These are my Google search results from Dec. 14, 2016 when I searched for: “Virtual Franchise” Scam
In the context relevant to this article, a “franchisor” is someone who grants a commercial franchise. A “commercial franchise” is “a franchise using local capital and management by contracting with third parties to operate a facility identified as offering a particular brand of goods or services.” Id. A “franchisee” is the person or entity to whom a commercial franchise is granted.
Words matter, because when one changes the words he uses, he conveys different meanings, ideas, and impressions to whoever hears or reads his words. Fraud necessarily entails materially misleading the victim of the fraud; the chief way in which that is done is by intentionally or negligently using materially misleading words when discussing what a business does or the way in which it operates. When one refers to a business as a “franchise”, even a “virtual franchise”, when it is not a franchise, such a reference is materially misleading.
The most important difference between a franchisor-franchisee relationship and a Principal-Agent relationship is that, in the case of the former, the franchisee is an autonomous business that directly provides goods and services to consumers, whereas, in the case of the latter, an “independent contractor” serving as an agent merely offers goods and services on behalf of the principal. In effect, the “independent contractor” / agent is nothing more than a salesperson working on behalf of the principal. On the other hand, a franchisee is an autonomous business that licenses intellectual property from, uses a business model prescribed by, and may obtain some goods and services from the franchisor.
If, for example, a franchisee organized as a limited liability company (“LLC”) opened up a fast food restaurant as a Wendy’s® or Burger King® in a building owned by the franchisee, in theory, that same LLC could end its agreement to be a franchisee and continue operating a fast food restaurant out of the same building.
The branding (and supply of branded materials or brand-specific goods) is part of–actually, the essence of–the franchise relationship, but the actual business–the people involved and the type of goods or services provided–is separate and autonomous, to varying degrees, from the franchise. Franchise companies sell franchises–branding, systems, access to distribution networks, etc.
Ultimately, it’s the franchisees who sell whatever goods and services are offered under the franchise’s brand; it’s the franchisees who bear the lion’s share of the legal and financial liability for the success of their business; and it’s the franchisees who receive payments from the customers, who employ the employees, who have the contracts with the vendors and distributors, and who realize the profits of the business at the local level.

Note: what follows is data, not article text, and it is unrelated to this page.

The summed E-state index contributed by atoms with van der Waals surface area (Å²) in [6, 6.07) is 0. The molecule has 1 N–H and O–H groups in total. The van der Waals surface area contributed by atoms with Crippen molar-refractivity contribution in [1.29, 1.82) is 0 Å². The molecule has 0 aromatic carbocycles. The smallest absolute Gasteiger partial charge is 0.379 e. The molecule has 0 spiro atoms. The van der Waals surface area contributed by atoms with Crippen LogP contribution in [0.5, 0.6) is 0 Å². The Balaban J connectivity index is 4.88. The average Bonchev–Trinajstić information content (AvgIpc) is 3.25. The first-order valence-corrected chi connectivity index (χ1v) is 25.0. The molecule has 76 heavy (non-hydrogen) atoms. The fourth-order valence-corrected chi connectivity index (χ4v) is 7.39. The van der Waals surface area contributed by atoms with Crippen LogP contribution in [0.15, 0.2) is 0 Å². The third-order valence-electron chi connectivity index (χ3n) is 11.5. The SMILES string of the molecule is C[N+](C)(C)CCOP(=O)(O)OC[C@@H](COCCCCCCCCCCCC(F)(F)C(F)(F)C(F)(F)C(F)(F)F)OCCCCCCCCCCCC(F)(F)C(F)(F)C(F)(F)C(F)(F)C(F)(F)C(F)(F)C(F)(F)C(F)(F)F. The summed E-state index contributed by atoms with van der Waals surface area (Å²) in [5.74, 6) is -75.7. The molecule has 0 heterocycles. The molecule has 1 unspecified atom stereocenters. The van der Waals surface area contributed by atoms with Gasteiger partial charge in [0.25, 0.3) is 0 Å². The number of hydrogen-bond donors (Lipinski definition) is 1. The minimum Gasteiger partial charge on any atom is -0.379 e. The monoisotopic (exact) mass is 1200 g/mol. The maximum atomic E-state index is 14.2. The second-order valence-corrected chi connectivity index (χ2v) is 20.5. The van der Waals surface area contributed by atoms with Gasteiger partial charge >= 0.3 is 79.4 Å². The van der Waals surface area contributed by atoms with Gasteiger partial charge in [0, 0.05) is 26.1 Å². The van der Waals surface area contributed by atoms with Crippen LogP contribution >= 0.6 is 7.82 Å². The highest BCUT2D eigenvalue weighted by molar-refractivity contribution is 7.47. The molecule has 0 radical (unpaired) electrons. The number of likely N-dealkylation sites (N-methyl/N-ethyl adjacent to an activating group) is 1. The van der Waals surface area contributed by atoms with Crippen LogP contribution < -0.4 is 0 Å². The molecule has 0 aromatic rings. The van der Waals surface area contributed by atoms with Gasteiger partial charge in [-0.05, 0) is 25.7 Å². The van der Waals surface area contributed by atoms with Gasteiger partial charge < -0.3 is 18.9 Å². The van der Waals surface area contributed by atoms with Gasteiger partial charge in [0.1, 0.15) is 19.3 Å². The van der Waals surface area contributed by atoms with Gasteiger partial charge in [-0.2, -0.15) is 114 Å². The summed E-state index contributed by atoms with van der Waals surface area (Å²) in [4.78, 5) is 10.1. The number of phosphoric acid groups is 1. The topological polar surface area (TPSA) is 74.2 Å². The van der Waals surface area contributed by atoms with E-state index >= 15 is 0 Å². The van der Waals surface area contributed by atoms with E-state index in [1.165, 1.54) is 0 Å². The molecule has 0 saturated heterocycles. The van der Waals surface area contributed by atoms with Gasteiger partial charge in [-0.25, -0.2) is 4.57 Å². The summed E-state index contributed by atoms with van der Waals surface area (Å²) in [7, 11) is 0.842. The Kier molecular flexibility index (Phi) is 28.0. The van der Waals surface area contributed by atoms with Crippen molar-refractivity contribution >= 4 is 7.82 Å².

In a contrasting example, if a business engaged an independent contractor to be its sales agent, the very essence of that relationship is that the agent acts on behalf of the principal, not on the agent’s own behalf. The agent acts as the principal, and represents the principal to the principal’s customers.
Calling an “independent contractor” a “virtual franchise” or “virtual franchisee” or whatever does not make them more than an independent contractor, an agent of the principal, basically an arm’s-length employee or representative of the business / employer / principal. Furthermore, doing so is materially misleading, and might be an element of fraud. Calling an “independent contractor” a “virtual franchise” or “virtual franchisee” might even be an element of fraud.
A wise businessperson would do well to be extremely cautious, skeptical, and wary of any business that engages in Pyramid / Multi-Level Marketing / MLM / or structuring of their business relationships–even if they’re called something else that seems innocuous, like a “Virtual Franchise”. Under federal law, franchisors have to meet certain legal requirements, including offering a Franchise Disclosure Document (“FDD”) to franchisees. If you don’t receive an FDD, odds are you’re not dealing with a real franchise, and the business might be a scam.
Notice: All trademarks used herein are the properties of their respective owners, and are used herein only for instructional and educational purposes.
This article may be freely reprinted or distributed in its entirety in any e-zine, newsletter, blog or website. The author’s name, bio and website links must remain intact and be included with every reproduction. View general information about this license; or view detailed legal information about this license.